This week, The Atlantic took on the question of whether or not medical marijuana will help any political candidates in the coming election.
Acting on a tip from an Obama official, I found a few Democratic consultants who have become convinced that ballot initiatives legalizing marijuana, like the one Californians will vote on in November, actually help Democrats in the same way that gay marriage bans were supposed to have helped Republicans. They are similarly popular, with medical marijuana having passed in 14 states (and the District of Columbia) where it has appeared on the ballot. In a recent poll, 56 percent of Californians said they favor the upcoming initiative to legalize and tax pot.
The idea that this helps Democrats is based on the demographic profile of who shows up to vote for marijuana initiatives—and wouldn't show up otherwise. "If you look at who turns out to vote for marijuana," says Jim Merlino, a consultant in Colorado, which passed initiatives in 2000 and 2006, "they're generally under 35. And young people tend to vote Democratic." This influx of new voters, he believes, helps Democrats up and down the ticket.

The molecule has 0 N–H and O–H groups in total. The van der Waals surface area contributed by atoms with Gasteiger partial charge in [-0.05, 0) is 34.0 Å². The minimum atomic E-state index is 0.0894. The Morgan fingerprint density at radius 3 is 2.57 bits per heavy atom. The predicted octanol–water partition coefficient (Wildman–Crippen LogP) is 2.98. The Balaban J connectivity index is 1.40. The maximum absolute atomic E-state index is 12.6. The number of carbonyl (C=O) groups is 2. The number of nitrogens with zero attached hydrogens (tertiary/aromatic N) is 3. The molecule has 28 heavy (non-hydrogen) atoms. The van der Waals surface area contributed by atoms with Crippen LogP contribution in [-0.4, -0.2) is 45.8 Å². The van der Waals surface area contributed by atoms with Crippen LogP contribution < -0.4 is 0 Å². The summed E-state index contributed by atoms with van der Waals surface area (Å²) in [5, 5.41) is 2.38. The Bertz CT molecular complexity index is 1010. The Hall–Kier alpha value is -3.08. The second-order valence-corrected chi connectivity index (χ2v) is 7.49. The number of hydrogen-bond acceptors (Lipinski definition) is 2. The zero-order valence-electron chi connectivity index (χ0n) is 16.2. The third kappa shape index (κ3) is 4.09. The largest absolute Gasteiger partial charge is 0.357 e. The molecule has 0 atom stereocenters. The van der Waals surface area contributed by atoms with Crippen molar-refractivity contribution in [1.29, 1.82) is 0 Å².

The legalization movement appears to be gaining steam. As many as a half-dozen states could consider the issue this fall. If the correlation Merlino describes really exists, then Democrats will have an advantage in those states. Does it?